I closed my mouth. With my silence I pronounced judgment upon him.
His V-shaped smile shifted to a sneer, but then returned to a smile as congenial as any I had ever seen. Were I not wary, it would have disarmed me.

“Come,” he said and waved me over as he walked toward the carriage. He opened the door but I hesitated. “We must get you cleaned up so you can give me back my coat.”

I bit my lip and stepped into the carriage. The large living room inside was still dark and a fire still danced in the hearth. He led me through to a private chamber where an enormous tub drawn with hot water waited. He nodded toward a lovely young woman standing in the corner. “Lilly will see to your bath. Afterward I will see personally to your grooming.”

I looked at Lilly. She was young and lovely, reminding me of who I was seven years ago. I suspected that she was another victim of one of his bargains, living here in this gilded hell. One last time I looked at him as he filled the doorway with his powerful frame.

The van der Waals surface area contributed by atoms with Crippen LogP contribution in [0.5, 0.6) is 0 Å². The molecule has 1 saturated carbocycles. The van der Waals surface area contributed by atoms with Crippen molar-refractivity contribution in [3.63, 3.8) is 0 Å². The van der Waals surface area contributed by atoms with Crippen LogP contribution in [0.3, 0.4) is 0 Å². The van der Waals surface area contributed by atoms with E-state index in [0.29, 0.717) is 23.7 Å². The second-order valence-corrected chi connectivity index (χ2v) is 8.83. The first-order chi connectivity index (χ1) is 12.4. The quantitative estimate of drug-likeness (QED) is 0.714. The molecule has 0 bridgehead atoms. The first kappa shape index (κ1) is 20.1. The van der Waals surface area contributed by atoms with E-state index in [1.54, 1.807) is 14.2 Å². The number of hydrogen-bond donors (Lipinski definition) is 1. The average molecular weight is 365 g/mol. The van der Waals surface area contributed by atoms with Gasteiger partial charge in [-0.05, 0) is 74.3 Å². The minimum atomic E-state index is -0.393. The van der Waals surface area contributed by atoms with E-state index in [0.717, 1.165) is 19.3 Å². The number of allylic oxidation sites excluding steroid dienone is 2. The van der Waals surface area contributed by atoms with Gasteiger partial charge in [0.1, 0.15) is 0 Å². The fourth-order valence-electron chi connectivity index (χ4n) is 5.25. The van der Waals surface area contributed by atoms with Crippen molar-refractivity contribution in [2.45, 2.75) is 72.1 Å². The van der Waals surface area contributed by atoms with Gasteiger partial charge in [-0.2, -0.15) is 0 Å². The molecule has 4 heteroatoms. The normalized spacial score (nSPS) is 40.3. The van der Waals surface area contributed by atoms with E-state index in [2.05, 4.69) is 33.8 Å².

“Lilly will bathe you. You stink. You need scrubbing. I will afford you the privacy of a lady,” he said.

I knew he didn’t care about the pretense of a lady’s privacy, but I was thankful all the same when he closed the door. My nails were so long that I was unable to unlatch the bearskin cape or even unbutton the green jacket. Lilly stepped forward, offering her assistance to peel away my clothing, which she did with great care and kindness. I felt genuinely sorry for her. The poor girl had no idea to whom she now belonged.

I stepped into the tub and relaxed in the pool of water, watching steam waft from the surface and vaporize into nothing. My eyes caught Lilly hanging the green coat upon a hook; something jangled.

“Miss, I believe you have something left in the pocket of your coat,” Lilly said.

I shook my head. “It’s not my coat. Whatever is in that pocket can stay there,” I replied.

She understood and then approached the tub. With a cloth and soft brush, Lilly scrubbed me from top to bottom. She washed my filthy, gummy hair and combed it out straight once more.